December 12, 2018 | Marcus Miller

All Eyes are on Vanderbilt University Medical Center

Vanderbilt University Medical Center had a medication error that resulted in a patient’s death in the early hours of Dec. 27, 2017. I read the CMS (Centers for Medicare & Medicaid Services) Statement of Deficiencies and was astonished with the sheer number of opportunities Vanderbilt has to learn from this incredibly sad and tragic death and use that knowledge to improve its systems. My hope is that they seize those opportunities so this heartbreaking loss of life leads to system improvements which will save the lives of future patients.

Unfortunately, I am not encouraged that the potential for improvement will be realized after I read Vanderbilt’s official statement once the reason for this patient’s death became known. The statement blames staff for bypassing safety mechanisms, and Vanderbilt dealt with it by taking “appropriate personnel actions.” In addition to making me believe Vanderbilt will squander its learning opportunities, the statement strengthens the blame culture in our industry. There is no mention of how its systems, policies, and procedures failed the staff that they blamed, or that there are opportunities to improve mechanical and procedural safeguards.

The CMS Statement of Deficiencies report also states Vanderbilt fired the nurse involved, then sent her to counseling. The report mentions that this nurse was in a “help all” position that didn’t have a job description or formal training. She was also assigned an orientee that day to train. The report clarifies that the policies to observe patients after administering medication did not include how frequently and in what manner that observation had to be carried out or how easy it is to bypass the safety mechanism on the Automatic Dispensing Cabinet for high-risk medications.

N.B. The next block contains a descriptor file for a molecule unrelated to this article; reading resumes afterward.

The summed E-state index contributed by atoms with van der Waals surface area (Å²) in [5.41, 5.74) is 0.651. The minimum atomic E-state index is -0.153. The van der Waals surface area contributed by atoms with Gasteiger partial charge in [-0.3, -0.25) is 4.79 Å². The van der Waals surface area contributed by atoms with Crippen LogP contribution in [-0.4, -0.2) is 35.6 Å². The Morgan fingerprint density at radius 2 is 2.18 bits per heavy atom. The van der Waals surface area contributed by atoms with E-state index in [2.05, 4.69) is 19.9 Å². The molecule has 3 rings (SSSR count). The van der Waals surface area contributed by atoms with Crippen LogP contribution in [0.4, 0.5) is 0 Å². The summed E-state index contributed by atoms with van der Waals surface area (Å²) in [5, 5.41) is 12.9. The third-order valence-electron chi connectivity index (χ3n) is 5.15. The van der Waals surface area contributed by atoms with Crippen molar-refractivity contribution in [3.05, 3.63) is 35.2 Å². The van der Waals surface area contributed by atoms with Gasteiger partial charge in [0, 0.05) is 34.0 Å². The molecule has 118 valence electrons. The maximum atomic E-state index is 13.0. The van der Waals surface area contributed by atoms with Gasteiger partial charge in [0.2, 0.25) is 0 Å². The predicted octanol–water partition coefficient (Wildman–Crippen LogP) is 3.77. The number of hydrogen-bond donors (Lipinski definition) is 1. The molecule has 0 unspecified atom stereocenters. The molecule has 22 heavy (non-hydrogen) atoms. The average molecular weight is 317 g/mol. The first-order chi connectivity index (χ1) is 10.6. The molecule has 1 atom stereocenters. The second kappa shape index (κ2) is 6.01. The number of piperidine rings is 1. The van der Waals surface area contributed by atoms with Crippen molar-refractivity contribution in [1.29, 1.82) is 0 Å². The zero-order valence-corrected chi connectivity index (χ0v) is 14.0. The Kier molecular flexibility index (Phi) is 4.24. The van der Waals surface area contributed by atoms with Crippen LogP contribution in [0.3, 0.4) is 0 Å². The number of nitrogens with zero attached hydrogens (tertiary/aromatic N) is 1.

When your only safeguard against accidents is people, mistakes will happen that lead to tragic results. The potential for mistakes increases potentially when staff are overwhelmed and in high pressure situations like hospital caregivers face everyday. In addition to potentially missing the real lessons to learn, Vanderbilt tried to hide the fact that the medication error directly resulted in the patient’s death. They didn’t report the error to the medical examiner’s office even though Vanderbilt staff knew about the error the day before the patient expired. They also decided not to report the medication error to the Tennessee Department of Health as mandated because it led to a patient’s death.

If Vanderbilt does indeed miss its lessons learned, we can all still learn from their mistakes. We can analyze our own operations and implement corrective actions proactively so we don’t see the same tragic outcomes. If we don’t, this tragedy will be compounded. Encourage your organization to get past blame and bias so you focus on improving systems instead of disciplining people when they make mistakes. Your staff needs systems that support them and the work they do. What they don’t need is the overwhelming pressure that comes with knowing that if they make a mistake, there isn’t a safeguard to catch that mistake from leading to patient harm or the loss of their job.  Feel free to contact me at to learn if TapRooT® is the right solution for your organization. To read more about Vanderbilt’s Medication Error, follow this link to the Tennessean.

Patient Safety & Healthcare
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